- Teaching Geography (even in the History classroom) requires practice. There is no better online source for basic Geography review than Sheppard Software. From studies capitals to countries to landmarks and more, this site has everything you need for fun content practice!
- Middle School U.S. History can often be boring and mundane. Spruce up reading about America's beginnings with the PBS Learning Mission US Video & Game Series. Students play to learn about the start of the nation and its significant players.
- If you want to learn even more about Early America and the creation of the American Government, take a walk with Ben Franklin through time with Ben's Guide to the U.S. Government. This fun-filled adventure uses primary sources and age-appropriate explanation of key features of our national government.
- For older students, or those who like to debate, The Replica Times is a Games for Change product where fact-based debate is played out in 15 minute sessions. Address current issues or events of the past with this student-centered activity. Don't let the basic (aged) image of the site scare you off; the game itself will keep students playing.
- If you are teaching a civics course, iCivics has so many great resources at your fingertips. Among their best is Argument Wars, a game where students play out arguments based on Supreme Court cases. Play to learn as you play to argue!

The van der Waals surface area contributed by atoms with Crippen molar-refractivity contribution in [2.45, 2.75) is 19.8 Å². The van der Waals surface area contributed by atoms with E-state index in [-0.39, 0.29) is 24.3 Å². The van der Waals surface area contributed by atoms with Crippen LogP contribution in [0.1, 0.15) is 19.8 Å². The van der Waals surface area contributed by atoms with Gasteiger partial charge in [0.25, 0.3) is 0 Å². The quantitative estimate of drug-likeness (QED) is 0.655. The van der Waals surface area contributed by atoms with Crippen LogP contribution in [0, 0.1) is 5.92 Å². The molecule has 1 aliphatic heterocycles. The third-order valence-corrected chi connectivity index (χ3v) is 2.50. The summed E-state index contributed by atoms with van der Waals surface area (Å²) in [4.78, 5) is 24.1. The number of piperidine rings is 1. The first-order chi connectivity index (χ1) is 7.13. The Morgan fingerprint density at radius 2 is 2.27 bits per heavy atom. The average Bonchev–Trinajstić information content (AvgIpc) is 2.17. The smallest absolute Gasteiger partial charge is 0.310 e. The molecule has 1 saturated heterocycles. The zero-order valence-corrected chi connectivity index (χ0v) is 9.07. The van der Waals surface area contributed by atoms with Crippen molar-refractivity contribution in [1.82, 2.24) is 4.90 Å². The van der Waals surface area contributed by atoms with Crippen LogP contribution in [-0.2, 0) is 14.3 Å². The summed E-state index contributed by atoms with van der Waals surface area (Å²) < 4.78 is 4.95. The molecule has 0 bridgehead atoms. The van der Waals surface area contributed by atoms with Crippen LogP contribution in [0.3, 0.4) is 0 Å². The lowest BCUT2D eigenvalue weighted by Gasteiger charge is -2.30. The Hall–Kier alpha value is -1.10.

- Also found at iCivics, Executive Command is a simulation game where students play the role of the president to make decisions for the nation. While this game is not as rigorous as it could be, the premise does help students evaluate the role of the executive office.
- Weebly often provides great lists, and this offering of Interactive Sites for Social Studies courses is no exception. Link through your content area for great activities from deciphering hieroglyphics to creating a Melting Pot of American immigrants.
- National Geographic is another go-to place for content-strong review games. From studying the Greek Gods to the Features of the World, National Geographic has fun activities for individual students or small groups.
- While Learning Games for Kids was created for the primary grades, there are a number of fun activities for simple review or for students with academic challenges. Immerse your students in jigsaw puzzles or have them play word games, but all the while they will be learning the desired Social Studies concepts.
- Limiting this list to just 10 websites for fun, engaging games for Social Studies is a great challenge. This leads me to cheat on this #10 spot. Both Game On Learning and the Utah Education Network offered great listings of games for upper grades students. Take your pick and you won't be disappointed!
As mentioned above, I am a long-time advocate of a rigorous, content-based classroom. Still, there is room in that curriculum equation for appropriate games and play. Creating the ideal Interactive Classroom require a great mix of teaching methods and instructional platforms. Don't feel like you need to always do the one thing that works; instead mix it up to find the greatest benefit for all students in your secondary classroom.
Be sure to read through all of my other posts on game play in the interactive classroom. Creating a classroom culture where play is still acceptable and even encouraged creates a climate where students want to learn.
And if you are looking for ready to go games and fun activities for your Social Studies classroom that are printable, visit my TpT Store Games Section. Look through content-based games or my very popular Human Game Boards for any review!